With the UK potentially leaving the EU this year, either with a deal or without, there is much uncertainty around what this means for travel. With so much unknown around the topic, planning a future holiday can cause many questions to arise about what could happen in the near future.
SixStarCruises.co.uk is protected by both ABTA and ATOL, meaning that when you book with us you will be fully protected no matter what the outcome is for Brexit.
Read our FAQs on the subject and see what the cruise lines have to say for themselves regarding Brexit below for some helpful answers. Click the questions to expand and read the answers.
Current news: The UK is due to leave the EU on 31 October 2019
Will I need to worry about currency during my cruise?
A cruise is one of the best ways to travel when considering currency as it’s the least affected by fluctuations. Most of the time you can pre-pay for your drinks, gratuities and excursions to protect against any negative impacts of the exchange rate.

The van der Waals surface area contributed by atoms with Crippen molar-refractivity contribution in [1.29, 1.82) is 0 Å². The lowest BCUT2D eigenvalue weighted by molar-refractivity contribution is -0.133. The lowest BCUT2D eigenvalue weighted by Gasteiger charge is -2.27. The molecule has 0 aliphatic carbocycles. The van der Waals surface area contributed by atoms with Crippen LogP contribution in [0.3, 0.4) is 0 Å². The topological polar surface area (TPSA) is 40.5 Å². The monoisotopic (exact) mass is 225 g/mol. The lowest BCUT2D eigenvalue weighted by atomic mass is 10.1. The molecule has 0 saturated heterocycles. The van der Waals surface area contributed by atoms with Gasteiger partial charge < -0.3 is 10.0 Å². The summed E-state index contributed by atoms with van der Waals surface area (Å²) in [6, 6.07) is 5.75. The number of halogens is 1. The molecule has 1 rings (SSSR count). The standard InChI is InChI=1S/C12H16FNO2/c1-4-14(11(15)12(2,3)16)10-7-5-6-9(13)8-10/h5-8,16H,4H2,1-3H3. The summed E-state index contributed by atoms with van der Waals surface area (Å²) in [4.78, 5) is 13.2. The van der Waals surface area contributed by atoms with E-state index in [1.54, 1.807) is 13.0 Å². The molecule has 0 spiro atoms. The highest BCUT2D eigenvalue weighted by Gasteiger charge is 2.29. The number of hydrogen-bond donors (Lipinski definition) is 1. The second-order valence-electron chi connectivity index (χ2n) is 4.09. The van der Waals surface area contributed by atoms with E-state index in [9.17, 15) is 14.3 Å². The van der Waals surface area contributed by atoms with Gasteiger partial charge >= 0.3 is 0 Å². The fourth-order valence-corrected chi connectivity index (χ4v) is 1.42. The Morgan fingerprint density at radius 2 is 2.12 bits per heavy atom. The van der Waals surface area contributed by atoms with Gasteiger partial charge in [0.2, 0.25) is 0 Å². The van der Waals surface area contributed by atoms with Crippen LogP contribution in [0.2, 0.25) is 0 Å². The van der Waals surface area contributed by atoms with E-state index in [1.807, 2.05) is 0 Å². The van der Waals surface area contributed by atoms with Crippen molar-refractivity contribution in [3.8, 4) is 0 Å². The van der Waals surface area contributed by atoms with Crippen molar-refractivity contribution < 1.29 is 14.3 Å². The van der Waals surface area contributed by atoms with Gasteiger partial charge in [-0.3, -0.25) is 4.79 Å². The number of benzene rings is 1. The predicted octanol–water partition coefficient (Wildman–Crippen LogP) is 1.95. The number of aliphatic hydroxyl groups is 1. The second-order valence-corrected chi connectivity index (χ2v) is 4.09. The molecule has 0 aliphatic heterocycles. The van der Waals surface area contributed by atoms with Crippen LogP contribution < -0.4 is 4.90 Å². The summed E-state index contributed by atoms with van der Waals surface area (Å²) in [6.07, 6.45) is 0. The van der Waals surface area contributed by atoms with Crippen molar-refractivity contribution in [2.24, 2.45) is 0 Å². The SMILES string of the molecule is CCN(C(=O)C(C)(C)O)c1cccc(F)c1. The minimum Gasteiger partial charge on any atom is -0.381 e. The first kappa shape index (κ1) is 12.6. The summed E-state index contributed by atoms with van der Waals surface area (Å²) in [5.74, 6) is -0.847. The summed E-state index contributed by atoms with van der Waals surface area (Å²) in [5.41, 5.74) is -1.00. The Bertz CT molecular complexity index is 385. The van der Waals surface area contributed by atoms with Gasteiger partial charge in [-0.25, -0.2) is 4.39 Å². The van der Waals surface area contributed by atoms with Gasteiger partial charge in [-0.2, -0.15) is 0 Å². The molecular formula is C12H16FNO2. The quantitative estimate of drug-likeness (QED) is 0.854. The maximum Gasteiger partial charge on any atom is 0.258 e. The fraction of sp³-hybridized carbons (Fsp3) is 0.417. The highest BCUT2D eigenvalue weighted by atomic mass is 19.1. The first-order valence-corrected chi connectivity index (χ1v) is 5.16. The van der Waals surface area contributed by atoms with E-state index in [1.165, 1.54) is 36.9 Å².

Can I still book a cruise within the EU?
The Association of British Travel Agents (ABTA) have advised that, regardless of outcome, there is no reason to be concerned when booking a holiday. The following advice is taken from their website:
“Naturally, holidaymakers and business travellers have questions about what Brexit means for travelling to EU countries. While the situation is evolving rapidly, ABTA has put together the following advice, answering common questions and explaining any steps travellers may need to take to avoid any unnecessary disruption due to a no-deal exit.”
Travel before 31 October 2019